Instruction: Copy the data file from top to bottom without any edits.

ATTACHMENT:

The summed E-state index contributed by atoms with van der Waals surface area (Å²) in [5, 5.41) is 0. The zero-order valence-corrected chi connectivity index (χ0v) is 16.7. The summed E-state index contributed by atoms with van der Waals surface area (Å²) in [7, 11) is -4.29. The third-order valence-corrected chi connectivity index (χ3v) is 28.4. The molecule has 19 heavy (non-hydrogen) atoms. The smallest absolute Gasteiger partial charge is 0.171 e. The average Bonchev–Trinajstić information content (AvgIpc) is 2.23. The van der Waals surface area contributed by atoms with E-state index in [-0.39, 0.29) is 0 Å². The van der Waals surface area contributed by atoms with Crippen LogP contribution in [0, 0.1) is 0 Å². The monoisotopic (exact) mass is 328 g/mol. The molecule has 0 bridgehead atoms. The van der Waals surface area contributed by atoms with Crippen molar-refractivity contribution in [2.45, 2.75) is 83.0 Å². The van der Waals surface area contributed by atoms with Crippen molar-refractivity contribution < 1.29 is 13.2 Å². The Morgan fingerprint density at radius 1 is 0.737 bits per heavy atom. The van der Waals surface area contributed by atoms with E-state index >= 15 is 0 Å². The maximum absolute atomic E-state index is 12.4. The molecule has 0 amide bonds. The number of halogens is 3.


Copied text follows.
The summed E-state index contributed by atoms with van der Waals surface area (Å²) in [5, 5.41) is 0. The zero-order valence-corrected chi connectivity index (χ0v) is 16.7. The summed E-state index contributed by atoms with van der Waals surface area (Å²) in [7, 11) is -4.29. The third-order valence-corrected chi connectivity index (χ3v) is 28.4. The molecule has 19 heavy (non-hydrogen) atoms. The smallest absolute Gasteiger partial charge is 0.171 e. The average Bonchev–Trinajstić information content (AvgIpc) is 2.23. The van der Waals surface area contributed by atoms with E-state index in [-0.39, 0.29) is 0 Å². The van der Waals surface area contributed by atoms with Crippen LogP contribution in [0, 0.1) is 0 Å². The monoisotopic (exact) mass is 328 g/mol. The molecule has 0 bridgehead atoms. The van der Waals surface area contributed by atoms with Crippen molar-refractivity contribution in [2.45, 2.75) is 83.0 Å². The van der Waals surface area contributed by atoms with Crippen molar-refractivity contribution < 1.29 is 13.2 Å². The Morgan fingerprint density at radius 1 is 0.737 bits per heavy atom. The van der Waals surface area contributed by atoms with E-state index >= 15 is 0 Å². The maximum absolute atomic E-state index is 12.4. The molecule has 0 amide bonds. The number of halogens is 3.